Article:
In just a single year, head coach Cameron Duke has taken Edgewater from the bottom to the top.
One of the most fun aspects of sports is simply not knowing what’s going to happen from season to season.
Each year, teams go into their respective seasons with a clean slate — leading to endless possibilities for the new year.
Regardless of last season’s accomplishments, or lack thereof, the top dogs and the underdogs have the same general goal — to get better and to hopefully finish with a district or state championship.
For many schools, however, coming off a difficult season and/or losing your coach can lead to either one of two paths. It can lead to a death spiral, or it can be used as motivation to get better.
After a winless 2016 season for Edgewater, and the resignation of head coach Chris Leak just five games in, the Eagles took the latter route thanks to a culture shift installed by head coach Cameron Duke and his staff.
“I think bringing the new staff in was a complete change of culture,” Duke said. “The big thing is understanding the way we’re going to do things with the program — our kids understand our culture means a way of life.
“I don’t know what was going on last year, and I never really wanted to quite know, but we knew we had a ways to go when we got over here,” he said. “Our first goal was to build relations with our players.”
To say the shift in culture has been effective in turning around the program is an incredibly huge understatement.
During the winless 2016 campaign, everything that could go wrong for the Eagles did. They were outscored 463 to 93, and often, the losses were lopsided — the worst being a 78-0 beatdown at the hands of Apopka.
This year, however, has been a total turnaround, with the Eagles sitting at 5-1. Their district record of 3-0 has them tied for first place in the Class 7A, District 4 standings with East Ridge. So far, the only loss of the season for the Eagles was in the season opener against Bishop Moore.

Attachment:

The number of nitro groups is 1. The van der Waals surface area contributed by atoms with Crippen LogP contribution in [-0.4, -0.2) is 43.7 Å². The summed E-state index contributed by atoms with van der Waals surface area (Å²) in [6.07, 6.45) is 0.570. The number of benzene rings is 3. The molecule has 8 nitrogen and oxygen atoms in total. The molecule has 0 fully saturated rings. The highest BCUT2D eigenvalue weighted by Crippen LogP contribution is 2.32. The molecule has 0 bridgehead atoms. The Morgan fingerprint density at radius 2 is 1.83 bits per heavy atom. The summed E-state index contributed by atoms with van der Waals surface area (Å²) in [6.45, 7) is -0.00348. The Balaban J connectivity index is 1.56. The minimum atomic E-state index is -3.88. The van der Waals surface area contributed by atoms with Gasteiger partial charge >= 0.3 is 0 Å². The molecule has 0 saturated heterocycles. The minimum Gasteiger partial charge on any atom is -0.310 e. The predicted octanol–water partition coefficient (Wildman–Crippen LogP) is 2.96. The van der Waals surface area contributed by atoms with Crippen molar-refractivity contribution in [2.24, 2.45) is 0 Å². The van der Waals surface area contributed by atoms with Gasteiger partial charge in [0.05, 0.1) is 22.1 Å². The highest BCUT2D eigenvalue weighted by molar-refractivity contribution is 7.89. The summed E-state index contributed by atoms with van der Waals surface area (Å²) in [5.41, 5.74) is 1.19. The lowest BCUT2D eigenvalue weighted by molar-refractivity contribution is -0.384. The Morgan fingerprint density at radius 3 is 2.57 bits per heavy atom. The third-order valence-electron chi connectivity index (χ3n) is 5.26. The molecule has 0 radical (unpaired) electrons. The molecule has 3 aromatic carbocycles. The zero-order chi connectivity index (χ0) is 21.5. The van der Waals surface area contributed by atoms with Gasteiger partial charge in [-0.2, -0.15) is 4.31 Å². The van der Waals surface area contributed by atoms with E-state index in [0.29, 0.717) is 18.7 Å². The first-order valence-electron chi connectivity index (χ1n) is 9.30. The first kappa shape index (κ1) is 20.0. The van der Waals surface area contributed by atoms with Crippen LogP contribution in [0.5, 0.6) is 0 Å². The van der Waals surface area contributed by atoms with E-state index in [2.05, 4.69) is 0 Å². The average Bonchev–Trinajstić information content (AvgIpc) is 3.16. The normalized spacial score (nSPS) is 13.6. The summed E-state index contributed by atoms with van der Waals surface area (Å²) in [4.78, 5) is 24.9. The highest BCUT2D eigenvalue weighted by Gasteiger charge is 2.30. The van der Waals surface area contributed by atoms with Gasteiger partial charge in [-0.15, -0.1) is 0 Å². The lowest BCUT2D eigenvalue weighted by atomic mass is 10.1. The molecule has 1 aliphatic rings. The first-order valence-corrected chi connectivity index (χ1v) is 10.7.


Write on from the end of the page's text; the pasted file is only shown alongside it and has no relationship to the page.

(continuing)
Although he knows his staff helped ignite a change in the atmosphere in Edgewater, it’s the players who have really stepped up and bought into the program, Duke said.
“Everything goes back to the players,” Duke said. “It’s a credit to the players who are here, and for the guys who stayed around last year.
“I’ve been so pleased at their progress academically, and their progress about learning how to practice,” he said. “A coach only does so much — football comes back to those guys (who) are playing it.”
The growth of his players may be built out on the practice fields, but it also can be seen on Friday nights. Watching the Eagles’ players during warm-ups and during games is enough to notice the change from last year. There is a swagger that lingers with each step and each play, and you can tell they are having fun with their football.
“I think they’re excited right now with having some success, and I think they’re learning to be selfless and play for one another — really learning about what it means to be a family,” Duke said.
All of the success can be best related back to this year’s motto: “Restore the pride.”
Although there still are four games left in the regular season, it’s easy to say pride is quickly being restored into a program with such a strong history in football.
“We’re not worried about the results; we’re worried about the process, and the process starts right now with getting better each and every day and the guys understand that,” Duke said.